BMD of Femoral Neck Declines Twice as Fast in HIV-Infected Women

Bone mineral density of the femoral neck, a significant predictor of fracture risk, declined nearly twice as quickly in HIV-infected women compared with HIV-infected men.

In a recent poster presented at the 9th International AIDS Society Conference on HIV Science, bone density at the hip (femoral neck), a significant predictor of fracture risk, declined nearly twice as quickly in HIV-infected women compared with HIV-infected men and sex was independently associated with lower hip bone mineral density (BMD) in adjusted models.1

HIV-infected men (N=1759) and women (N=839) on long-term antiretroviral therapy (ART) in the Modena Metabolic Clinic underwent dual-electron X-ray absorptiometry (DXA) scans every 6 to 12 months for up to 10 years. To determine factors associated with BMD, mixed methods regression models were created for women and men in combined and stratified models. Models included the following variables: age, body mass index, duration of integrase strand transfer inhibitors (INSTI) use, duration of tenofovir disoproxil fumarate (TDF) use, physical activity, hypogonadism or post-menopause, AIDS wasting, viral load (≤50 copies/mL), vitamin D insufficiency, and hepatitis C virus (HCV) coinfection. CD4 nadir (<200 cells/µL), CD4 total and percent, smoking, diabetes, and duration of protease inhibitor use were considered in univariate models but were not significant.

Both women and men contributed ≥2 DXA scans. The majority were age ≤50 (82%) and 49% had HIV-1 RNA <50 copies/mL at baseline. Of the patients, 15% post-menopausal women and 7% men with hypogonadism. HCV coinfection was present in 30% and 27% of women and men, respectively.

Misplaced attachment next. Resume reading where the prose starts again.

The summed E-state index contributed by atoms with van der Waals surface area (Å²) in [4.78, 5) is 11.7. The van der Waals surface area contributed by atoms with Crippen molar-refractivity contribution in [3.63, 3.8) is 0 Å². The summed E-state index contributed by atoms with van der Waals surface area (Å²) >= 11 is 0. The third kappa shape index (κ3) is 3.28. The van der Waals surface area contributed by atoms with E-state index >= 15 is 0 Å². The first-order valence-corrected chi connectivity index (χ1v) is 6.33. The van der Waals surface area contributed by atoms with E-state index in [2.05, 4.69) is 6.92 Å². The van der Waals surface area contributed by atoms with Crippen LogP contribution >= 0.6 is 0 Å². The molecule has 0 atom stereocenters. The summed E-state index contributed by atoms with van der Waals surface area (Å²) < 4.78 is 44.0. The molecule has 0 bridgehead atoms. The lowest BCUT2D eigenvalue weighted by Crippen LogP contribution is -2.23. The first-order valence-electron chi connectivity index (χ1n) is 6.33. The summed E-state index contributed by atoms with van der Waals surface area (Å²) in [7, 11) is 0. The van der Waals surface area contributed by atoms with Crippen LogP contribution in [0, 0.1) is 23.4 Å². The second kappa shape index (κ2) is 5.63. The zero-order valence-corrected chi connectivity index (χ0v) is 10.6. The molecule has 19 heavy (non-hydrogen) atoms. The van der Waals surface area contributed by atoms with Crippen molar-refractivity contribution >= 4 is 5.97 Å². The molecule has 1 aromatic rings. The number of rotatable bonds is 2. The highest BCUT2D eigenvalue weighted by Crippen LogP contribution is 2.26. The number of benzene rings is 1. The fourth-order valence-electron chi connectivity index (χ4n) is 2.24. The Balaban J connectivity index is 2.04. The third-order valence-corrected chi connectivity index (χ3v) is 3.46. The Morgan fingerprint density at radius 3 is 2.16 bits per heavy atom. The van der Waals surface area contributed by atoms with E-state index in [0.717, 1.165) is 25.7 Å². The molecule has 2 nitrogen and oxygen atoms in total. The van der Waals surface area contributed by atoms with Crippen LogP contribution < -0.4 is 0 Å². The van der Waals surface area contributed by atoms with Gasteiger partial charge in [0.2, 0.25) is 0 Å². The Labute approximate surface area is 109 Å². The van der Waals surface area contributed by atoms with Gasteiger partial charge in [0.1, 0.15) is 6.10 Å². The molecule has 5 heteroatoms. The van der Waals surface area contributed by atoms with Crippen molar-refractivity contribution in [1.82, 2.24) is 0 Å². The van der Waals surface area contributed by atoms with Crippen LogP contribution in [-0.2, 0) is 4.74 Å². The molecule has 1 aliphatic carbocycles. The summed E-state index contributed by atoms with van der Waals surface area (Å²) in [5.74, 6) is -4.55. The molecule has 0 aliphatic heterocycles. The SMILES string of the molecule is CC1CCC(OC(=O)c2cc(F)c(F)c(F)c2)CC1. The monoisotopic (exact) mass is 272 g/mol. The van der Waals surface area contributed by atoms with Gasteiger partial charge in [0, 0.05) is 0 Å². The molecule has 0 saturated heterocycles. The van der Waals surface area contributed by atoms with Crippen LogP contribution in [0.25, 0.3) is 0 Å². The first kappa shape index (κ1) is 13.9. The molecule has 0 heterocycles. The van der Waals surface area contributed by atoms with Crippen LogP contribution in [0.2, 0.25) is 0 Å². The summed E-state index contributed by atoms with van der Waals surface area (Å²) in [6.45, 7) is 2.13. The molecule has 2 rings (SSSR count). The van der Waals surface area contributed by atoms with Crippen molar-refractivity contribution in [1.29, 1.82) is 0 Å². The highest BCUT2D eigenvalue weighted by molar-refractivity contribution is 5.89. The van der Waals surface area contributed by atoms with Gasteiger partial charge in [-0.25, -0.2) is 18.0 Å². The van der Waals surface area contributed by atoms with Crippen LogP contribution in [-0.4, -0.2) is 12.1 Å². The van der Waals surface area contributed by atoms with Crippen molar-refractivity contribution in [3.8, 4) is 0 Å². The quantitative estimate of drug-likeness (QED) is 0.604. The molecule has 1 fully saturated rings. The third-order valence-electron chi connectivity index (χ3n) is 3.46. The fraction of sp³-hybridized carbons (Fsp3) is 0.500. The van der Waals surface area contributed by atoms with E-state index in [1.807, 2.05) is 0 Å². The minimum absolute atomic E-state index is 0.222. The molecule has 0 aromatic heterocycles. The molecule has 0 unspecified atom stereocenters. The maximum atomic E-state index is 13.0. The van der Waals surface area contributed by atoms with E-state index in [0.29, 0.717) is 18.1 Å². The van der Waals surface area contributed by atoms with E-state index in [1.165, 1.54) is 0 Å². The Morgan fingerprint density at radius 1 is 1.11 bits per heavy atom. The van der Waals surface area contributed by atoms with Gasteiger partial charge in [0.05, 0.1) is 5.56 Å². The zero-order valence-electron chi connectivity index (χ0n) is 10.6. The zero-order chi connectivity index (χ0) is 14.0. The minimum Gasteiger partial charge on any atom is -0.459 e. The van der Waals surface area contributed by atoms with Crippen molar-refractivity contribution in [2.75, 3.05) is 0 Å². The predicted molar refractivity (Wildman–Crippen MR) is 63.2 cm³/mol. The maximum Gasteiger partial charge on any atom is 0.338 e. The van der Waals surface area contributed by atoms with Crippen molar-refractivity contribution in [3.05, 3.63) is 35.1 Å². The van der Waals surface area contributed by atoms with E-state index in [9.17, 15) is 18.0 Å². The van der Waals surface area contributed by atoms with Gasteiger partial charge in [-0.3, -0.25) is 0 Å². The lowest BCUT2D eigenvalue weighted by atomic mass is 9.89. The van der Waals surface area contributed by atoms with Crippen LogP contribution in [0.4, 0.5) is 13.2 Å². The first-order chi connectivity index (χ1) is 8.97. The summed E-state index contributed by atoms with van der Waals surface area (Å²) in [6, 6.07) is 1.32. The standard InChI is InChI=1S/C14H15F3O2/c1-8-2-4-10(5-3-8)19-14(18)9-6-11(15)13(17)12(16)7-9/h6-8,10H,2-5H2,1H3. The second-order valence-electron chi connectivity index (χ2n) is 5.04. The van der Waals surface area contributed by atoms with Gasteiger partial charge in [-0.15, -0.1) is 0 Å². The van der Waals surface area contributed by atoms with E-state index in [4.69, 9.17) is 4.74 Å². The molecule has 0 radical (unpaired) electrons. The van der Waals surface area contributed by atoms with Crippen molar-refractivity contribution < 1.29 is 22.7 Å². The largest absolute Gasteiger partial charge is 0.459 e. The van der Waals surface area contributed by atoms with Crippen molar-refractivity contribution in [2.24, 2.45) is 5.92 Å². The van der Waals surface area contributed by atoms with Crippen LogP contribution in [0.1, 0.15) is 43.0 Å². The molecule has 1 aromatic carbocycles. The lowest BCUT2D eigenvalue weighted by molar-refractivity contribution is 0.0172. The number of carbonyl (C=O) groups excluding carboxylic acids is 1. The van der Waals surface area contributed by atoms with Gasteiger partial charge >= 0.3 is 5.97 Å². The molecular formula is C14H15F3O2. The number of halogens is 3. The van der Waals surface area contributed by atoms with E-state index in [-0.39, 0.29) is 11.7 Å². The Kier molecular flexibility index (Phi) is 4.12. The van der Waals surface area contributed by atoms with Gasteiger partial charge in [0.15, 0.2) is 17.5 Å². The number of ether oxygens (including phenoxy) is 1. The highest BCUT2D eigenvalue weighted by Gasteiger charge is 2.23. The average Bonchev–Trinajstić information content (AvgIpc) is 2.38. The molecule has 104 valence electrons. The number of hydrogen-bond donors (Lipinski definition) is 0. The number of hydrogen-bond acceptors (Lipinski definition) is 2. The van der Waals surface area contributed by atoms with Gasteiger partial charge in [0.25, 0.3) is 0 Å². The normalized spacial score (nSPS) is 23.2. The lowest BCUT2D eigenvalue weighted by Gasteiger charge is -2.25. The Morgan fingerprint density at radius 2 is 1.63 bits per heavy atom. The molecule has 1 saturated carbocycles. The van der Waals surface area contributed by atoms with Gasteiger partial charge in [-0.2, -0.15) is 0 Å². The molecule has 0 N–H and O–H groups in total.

Significant adjusted average annual declines in hip and spine BMD in women and men were observed; women (hip: –.008, L-spine –.012 g/cm2/year) and men (hip: –.004; L-spine: –.007 g/cm2/year; P <.0001 for all). Moreover, female sex was associated with lower hip but not spine BMD (P <.0001) in combined mixed effect models. Models stratified by sex yielded similar results except that physical activity (in women) and HCV coinfection (in men) were no longer significant.

In an interview with Endocrinology Advisor, lead presenter Kristine M. Erlandson, MD, assistant professor in the division of infectious diseases at the University of Colorado in Aurora noted that the “results highlight BMD loss among women, independent of menopause, and that these effects require future consideration with ART selection, particularly when prioritizing switch from TDF to tenofovir alafenamide and when using pre-exposure prophylactic therapy.”

Dr Erlandson went on to note that there are several findings that can potentially have an impact on clinical care and should be emphasized.  She emphasized the following 3 points:

  1. Age-associated changes in BMD were most pronounced following age 45, even after adjusting for post-menopausal or hypogonadal state, supporting the current HIV guidelines to screen for BMD starting at age 50.2

  2. A protective effect of INSTI therapy (almost entirely raltegravir use in this cohort) was apparent in both men and women, and has been demonstrated in multiple prior studies with raltegravir initiation or switch3-5 and in limited data with other INSTIs.6-8

  3. The effect of HCV on BMD was similar to that of 5 additional years of aging, and was most significant in women, as reported in prior studies.9,10 The impact of direct-acting HCV therapies on BMD after eradication of HCV are currently not known, but may prove to be a simple and effective (albeit costly) treatment intervention to preserve BMD with aging, particularly in HIV/HCV coinfected women.11 

“Importantly, low BMD is one of several risk factors for fracture: the interventions likely to have the greatest impact in this aging population are those that both attenuate BMD losses and minimize fracture risk through reduced falls,” concluded Dr Erlandson.

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